The number of self-managed superannuation fund (SMSF) trustees who reported to have unmet financial advice needs has grown in 2017 to 277,000, up from 255,000 in 2016, according to a joint report by Vanguard and Investment Trends.
At the same time, the percentage of trustees who admitted they were using a financial planner marginally increased to 38 per cent, from 37 per cent last year, while the number of SMSFs who used an accountant for investment advice went up to 86,000, up from 73,000.
The 2017 Vanguard/Investment Trends SMSF Report, which surveyed around 3,000 SMSF trustees, 470 financial planners and 900 accountants, also found that planning for tax and contributions strategies and retirement planning continued to be areas of high demand for advice.
However, for the first time, the report also proved that SMSFs were ready to pay more to financial planners if they would offer admin services as well.
Investment Trends’ research director, Recep III Peker said: “[Financial planners] struggle with this right now but if they can find a way to incorporate admin into their business, they can create significant revenue stream from these clients”.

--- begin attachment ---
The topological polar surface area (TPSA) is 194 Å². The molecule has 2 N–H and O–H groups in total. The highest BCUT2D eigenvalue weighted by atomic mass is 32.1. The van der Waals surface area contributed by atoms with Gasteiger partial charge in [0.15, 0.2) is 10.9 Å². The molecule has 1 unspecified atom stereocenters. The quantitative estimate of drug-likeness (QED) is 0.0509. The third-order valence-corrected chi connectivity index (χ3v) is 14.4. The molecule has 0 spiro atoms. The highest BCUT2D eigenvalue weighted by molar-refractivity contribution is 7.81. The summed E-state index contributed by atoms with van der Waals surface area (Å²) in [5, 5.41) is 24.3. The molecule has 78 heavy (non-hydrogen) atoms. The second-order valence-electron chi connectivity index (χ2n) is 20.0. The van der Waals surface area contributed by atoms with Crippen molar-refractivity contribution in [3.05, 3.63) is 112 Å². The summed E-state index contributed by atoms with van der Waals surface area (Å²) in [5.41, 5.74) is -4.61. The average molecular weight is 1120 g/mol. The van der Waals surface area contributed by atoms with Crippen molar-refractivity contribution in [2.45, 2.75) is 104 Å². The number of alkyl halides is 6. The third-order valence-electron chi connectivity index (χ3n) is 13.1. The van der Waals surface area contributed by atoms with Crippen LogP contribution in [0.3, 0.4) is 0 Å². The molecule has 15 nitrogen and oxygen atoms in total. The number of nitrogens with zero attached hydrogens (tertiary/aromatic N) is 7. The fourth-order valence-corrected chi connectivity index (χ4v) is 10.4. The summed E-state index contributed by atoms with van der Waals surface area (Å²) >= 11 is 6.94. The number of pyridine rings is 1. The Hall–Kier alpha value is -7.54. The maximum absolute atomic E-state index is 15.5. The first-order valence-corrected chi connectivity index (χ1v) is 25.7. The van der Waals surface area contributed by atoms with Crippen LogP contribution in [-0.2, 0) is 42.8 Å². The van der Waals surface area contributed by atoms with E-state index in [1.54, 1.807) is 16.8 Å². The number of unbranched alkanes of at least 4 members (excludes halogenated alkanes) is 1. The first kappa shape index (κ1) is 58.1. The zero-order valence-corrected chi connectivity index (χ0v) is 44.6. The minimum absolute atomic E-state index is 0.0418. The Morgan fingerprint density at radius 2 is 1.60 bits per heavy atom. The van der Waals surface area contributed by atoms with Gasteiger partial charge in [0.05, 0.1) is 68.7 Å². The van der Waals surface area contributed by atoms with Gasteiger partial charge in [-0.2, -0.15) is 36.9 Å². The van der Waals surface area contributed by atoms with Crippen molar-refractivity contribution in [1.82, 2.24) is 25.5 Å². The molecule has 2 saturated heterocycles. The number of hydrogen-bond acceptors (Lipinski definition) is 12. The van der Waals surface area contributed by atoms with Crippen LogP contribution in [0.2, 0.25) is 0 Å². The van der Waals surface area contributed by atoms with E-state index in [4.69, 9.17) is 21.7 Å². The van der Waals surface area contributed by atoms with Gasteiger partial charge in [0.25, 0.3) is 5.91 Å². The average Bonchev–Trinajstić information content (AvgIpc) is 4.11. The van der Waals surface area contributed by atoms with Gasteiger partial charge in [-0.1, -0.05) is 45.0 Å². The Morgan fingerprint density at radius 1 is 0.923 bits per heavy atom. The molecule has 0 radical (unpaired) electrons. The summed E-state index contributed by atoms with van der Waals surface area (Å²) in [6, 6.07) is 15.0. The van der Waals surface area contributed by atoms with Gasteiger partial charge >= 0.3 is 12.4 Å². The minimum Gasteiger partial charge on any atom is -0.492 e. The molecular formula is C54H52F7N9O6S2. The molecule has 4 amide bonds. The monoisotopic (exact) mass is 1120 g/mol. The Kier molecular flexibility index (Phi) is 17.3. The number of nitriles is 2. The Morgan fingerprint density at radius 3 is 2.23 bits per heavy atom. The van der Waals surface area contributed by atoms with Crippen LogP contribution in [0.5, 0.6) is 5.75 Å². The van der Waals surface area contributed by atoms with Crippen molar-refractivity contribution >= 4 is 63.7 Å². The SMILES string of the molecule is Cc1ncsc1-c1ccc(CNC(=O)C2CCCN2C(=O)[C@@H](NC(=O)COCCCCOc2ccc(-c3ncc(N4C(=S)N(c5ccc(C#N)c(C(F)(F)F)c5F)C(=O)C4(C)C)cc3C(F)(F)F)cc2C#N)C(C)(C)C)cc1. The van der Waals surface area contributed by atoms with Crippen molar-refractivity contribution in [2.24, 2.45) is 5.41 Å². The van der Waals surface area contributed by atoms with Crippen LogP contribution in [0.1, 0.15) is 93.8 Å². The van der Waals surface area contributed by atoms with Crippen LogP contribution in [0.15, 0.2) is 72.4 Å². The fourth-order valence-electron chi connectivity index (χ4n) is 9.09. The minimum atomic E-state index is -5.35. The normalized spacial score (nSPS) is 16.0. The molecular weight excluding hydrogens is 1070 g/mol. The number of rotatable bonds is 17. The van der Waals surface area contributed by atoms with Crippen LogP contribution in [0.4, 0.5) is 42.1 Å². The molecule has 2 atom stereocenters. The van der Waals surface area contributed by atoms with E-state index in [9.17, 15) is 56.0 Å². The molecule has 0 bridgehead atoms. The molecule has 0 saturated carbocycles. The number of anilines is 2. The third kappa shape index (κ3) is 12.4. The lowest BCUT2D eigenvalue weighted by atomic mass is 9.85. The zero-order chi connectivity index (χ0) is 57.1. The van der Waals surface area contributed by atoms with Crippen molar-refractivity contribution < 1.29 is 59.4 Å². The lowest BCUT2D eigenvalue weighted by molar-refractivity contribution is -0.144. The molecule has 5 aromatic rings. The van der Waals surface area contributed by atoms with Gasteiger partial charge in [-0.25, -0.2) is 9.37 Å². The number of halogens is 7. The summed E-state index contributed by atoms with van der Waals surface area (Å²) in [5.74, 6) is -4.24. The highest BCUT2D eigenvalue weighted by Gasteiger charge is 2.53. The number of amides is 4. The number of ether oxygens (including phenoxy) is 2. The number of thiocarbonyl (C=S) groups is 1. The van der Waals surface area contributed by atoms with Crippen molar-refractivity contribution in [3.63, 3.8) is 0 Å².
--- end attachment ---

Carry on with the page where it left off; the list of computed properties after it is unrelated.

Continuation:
“What is really fascinating is we asked a new question this year and said: if your financial planner started providing SMSF admin services would you pay more for this and half of SMSFs said yes ‘I would get admin services from my planner and I would pay more for this.”
According to the report, only a third of SMSF trustees said it was important that they could access all their financial needs through a single adviser, while 40 per cent of accountants servicing SMSF clients said restrictions around the ability to give financial advice was an issue.
Peker also stressed that although the number of SMSFs continued to grow each year, the rate of growth slowed over the last four years.
“This could have partly been in response to uncertainty around changes to superannuation contribution and pension caps, which would be of particular concern to many trustees, given their typically higher than average balances,” he said.
The report also found that despite SMSFs becoming more focused this year on growing their nest eggs, the number of trustees who adopted a more aggressive stance grew strongly to 57,000 from only 37,000 last year.
At the same time, the number of trustees who shifted their asset allocation to a more defensive position grew to 114,000 in 2017 from 107,000 in the previous year.